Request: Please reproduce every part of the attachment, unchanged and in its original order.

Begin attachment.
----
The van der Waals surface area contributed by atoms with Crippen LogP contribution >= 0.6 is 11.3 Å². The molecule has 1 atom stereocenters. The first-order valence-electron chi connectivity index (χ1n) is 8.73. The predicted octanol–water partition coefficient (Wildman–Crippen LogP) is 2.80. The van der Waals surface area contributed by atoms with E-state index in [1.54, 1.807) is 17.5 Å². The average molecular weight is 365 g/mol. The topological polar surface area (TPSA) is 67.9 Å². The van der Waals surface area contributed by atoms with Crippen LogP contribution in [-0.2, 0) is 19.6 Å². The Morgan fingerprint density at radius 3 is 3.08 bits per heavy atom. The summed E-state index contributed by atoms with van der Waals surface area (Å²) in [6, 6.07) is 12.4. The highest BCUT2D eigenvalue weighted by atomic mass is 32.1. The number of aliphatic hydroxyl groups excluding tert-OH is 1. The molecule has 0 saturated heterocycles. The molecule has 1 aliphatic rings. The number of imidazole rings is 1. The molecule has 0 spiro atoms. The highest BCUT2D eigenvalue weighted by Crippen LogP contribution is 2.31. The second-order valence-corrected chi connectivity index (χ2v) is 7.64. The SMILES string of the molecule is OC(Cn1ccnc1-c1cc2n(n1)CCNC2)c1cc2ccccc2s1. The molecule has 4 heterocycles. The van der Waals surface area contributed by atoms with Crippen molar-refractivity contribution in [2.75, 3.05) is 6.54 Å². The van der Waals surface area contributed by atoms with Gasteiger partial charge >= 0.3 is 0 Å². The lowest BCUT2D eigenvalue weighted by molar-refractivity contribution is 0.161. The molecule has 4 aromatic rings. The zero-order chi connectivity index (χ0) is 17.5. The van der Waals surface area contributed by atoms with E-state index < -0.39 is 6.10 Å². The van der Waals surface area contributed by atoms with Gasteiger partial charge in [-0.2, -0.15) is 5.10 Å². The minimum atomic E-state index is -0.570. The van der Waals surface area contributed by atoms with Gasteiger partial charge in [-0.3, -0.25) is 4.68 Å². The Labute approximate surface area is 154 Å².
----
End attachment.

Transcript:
The van der Waals surface area contributed by atoms with Crippen LogP contribution >= 0.6 is 11.3 Å². The molecule has 1 atom stereocenters. The first-order valence-electron chi connectivity index (χ1n) is 8.73. The predicted octanol–water partition coefficient (Wildman–Crippen LogP) is 2.80. The van der Waals surface area contributed by atoms with E-state index in [1.54, 1.807) is 17.5 Å². The average molecular weight is 365 g/mol. The topological polar surface area (TPSA) is 67.9 Å². The van der Waals surface area contributed by atoms with Crippen LogP contribution in [-0.2, 0) is 19.6 Å². The Morgan fingerprint density at radius 3 is 3.08 bits per heavy atom. The summed E-state index contributed by atoms with van der Waals surface area (Å²) in [6, 6.07) is 12.4. The highest BCUT2D eigenvalue weighted by atomic mass is 32.1. The number of aliphatic hydroxyl groups excluding tert-OH is 1. The molecule has 0 saturated heterocycles. The molecule has 1 aliphatic rings. The number of imidazole rings is 1. The molecule has 0 spiro atoms. The highest BCUT2D eigenvalue weighted by Crippen LogP contribution is 2.31. The second-order valence-corrected chi connectivity index (χ2v) is 7.64. The SMILES string of the molecule is OC(Cn1ccnc1-c1cc2n(n1)CCNC2)c1cc2ccccc2s1. The molecule has 4 heterocycles. The van der Waals surface area contributed by atoms with Crippen molar-refractivity contribution in [2.75, 3.05) is 6.54 Å². The van der Waals surface area contributed by atoms with Gasteiger partial charge >= 0.3 is 0 Å². The lowest BCUT2D eigenvalue weighted by molar-refractivity contribution is 0.161. The molecule has 4 aromatic rings. The zero-order chi connectivity index (χ0) is 17.5. The van der Waals surface area contributed by atoms with E-state index < -0.39 is 6.10 Å². The van der Waals surface area contributed by atoms with Gasteiger partial charge in [-0.2, -0.15) is 5.10 Å². The minimum atomic E-state index is -0.570. The van der Waals surface area contributed by atoms with Gasteiger partial charge in [-0.3, -0.25) is 4.68 Å². The Labute approximate surface area is 154 Å².